Egypt’s Suez Cement to convert two factories to run on coal

Suez Cement, Egypt's largest listed cement maker by market value, said on Tuesday it planned to spend 600 million Egyptian pounds ($84 million) in 2015 on equipping two factories to run on coal due to the country's energy crunch. 

Egypt is battling its worst energy crisis in decades. Rising consumption and decreasing production have turned it into a net energy importer in recent years and caused regular blackouts. 

The cabinet approved the industrial use of coal in April and companies are now in the process of fitting their plants to run on imported coal, a move Suez has said should help boost output and reduce costs. 

The company posted a 40.5 per cent rise in third-quarter profit last month after it managed to pass on higher production costs to consumers.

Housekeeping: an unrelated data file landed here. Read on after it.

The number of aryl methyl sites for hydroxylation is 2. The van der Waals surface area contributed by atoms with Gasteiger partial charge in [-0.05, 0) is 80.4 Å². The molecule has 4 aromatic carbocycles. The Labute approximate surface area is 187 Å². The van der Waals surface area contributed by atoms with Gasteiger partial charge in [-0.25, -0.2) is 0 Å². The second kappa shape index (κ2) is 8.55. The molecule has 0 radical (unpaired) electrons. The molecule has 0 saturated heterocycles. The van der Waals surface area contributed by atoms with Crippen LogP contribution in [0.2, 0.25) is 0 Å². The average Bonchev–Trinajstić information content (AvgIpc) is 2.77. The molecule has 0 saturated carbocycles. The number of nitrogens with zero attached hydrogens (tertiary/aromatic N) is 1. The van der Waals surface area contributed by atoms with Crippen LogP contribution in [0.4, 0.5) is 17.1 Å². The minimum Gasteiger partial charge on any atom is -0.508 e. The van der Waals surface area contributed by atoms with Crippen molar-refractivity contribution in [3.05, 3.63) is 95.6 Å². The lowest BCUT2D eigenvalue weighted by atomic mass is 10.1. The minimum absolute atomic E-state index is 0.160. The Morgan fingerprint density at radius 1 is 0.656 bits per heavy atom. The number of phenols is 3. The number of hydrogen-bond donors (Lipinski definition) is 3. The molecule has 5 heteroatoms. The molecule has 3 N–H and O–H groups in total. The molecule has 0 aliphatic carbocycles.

But nine-month profit fell 14.6 per cent on last year, hit by severe energy shortages which forced the company to cut output by 40 per cent so far this year. 

CEO Bruno Carre said in a statement to the bourse the firm would develop its Helwan and Tora 2 factories "to use coal and residues to compensate for the lack of energy supplies." 

Suez Cement was one of the companies affected when the government cut natural gas supplies to factories in January and has had to import clinker at higher cost. 

The government's move was aimed at preserving natural gas for power generation, to avoid blackouts and public unrest. It led cement companies, including Suez, to renew a demand to use coal for power generation. 

The company has said it would begin using coal during the next two years while working to diversify its energy mix by adding waste-derived fuel in its factories. 

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